. Credit that to the 45-second time clock and devastating attacks that do substantial damage. An excellent training mode walks you through every aspect of the game, and you can even create your own character "AI" (artificial intelligence) and compete against it! The thirteen fighters are taken mostly from past Virtua Fighter games. They look extremely life-like, with moving lips and actual facial expressions. While VF4's graphics take a backseat to its outstanding gameplay, this game still sports some of the finest visuals you'll see on your PS2. The arenas that let you fight in snow or shallow water look amazing. My favorite stage features Greek ruins and a raging thunderstorm, with lightning toppling sections of the huge monuments. Virtua Fighter 4 is outstanding in every way, and its sets a new high water mark for fighting games. © Copyright 2004 The Video Game Critic.
Virtua Fighter 4 Evolution
Publisher: Sega (2003)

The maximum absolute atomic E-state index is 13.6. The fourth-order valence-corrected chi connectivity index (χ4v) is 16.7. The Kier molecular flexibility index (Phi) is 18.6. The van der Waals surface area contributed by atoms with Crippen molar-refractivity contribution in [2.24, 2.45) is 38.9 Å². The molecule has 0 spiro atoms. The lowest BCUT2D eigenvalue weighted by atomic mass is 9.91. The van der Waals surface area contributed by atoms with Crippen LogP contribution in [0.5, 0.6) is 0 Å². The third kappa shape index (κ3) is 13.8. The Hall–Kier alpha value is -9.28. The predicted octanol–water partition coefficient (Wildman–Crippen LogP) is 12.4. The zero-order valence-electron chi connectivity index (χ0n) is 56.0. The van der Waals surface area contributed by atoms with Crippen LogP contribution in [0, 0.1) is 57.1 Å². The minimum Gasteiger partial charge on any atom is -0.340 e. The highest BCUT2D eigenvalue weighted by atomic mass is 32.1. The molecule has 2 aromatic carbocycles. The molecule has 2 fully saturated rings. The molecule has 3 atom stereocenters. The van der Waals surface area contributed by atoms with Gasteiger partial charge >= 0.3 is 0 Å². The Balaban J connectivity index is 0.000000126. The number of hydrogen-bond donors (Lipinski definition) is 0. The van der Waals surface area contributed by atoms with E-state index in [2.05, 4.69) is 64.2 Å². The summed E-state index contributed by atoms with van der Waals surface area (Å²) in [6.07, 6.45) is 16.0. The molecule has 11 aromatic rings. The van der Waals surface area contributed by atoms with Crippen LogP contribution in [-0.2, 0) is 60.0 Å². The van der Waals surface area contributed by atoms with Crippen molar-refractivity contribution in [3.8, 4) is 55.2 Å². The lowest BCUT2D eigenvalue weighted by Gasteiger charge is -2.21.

Rating: Teen (suggestive themes, violence)
I was skeptical about this half-sequel to Sega's critically acclaimed Virtua Fighter 4. Was Sega just trying to cash in on the same game twice? Maybe, but Evolution is still a terrific game. It raises the bar for 3D fighting games, if only slightly. So what's new here? Well the gameplay and graphics are practically the same, but the skill level has been ratcheted way up to appeal to Virtua Fighter experts. As a matter of fact, this may be too
hard for its own good. Evolution also adds two new fighters to the mix: the Frankenstein look-alike Goh, and Brad the kick boxer. But the most dramatic changes relate to the options. The main menu interface has been streamlined and has a better feel. The repetitive Kumite mode has been replaced by a more compelling "Quest" mode. Quest sends you to a series of virtual arcades to compete in a variety of Virtua Fighter tournaments. Depending on the arcade location, the rules change slightly, which really spice up the action. For example, in some contests the walls may inflict extra damage, or your damage might be carried over between rounds. The Quest mode is hard as nails, and even experienced gamers will find their skills pushed to the limit. As icing on the cake, a 10th Anniversary edition of the original
Virtua Fighter game is also included. Evolution isn't a huge step forward, but its cool extras make it a "must have" for serious fighting fans. © Copyright 2004 The Video Game Critic.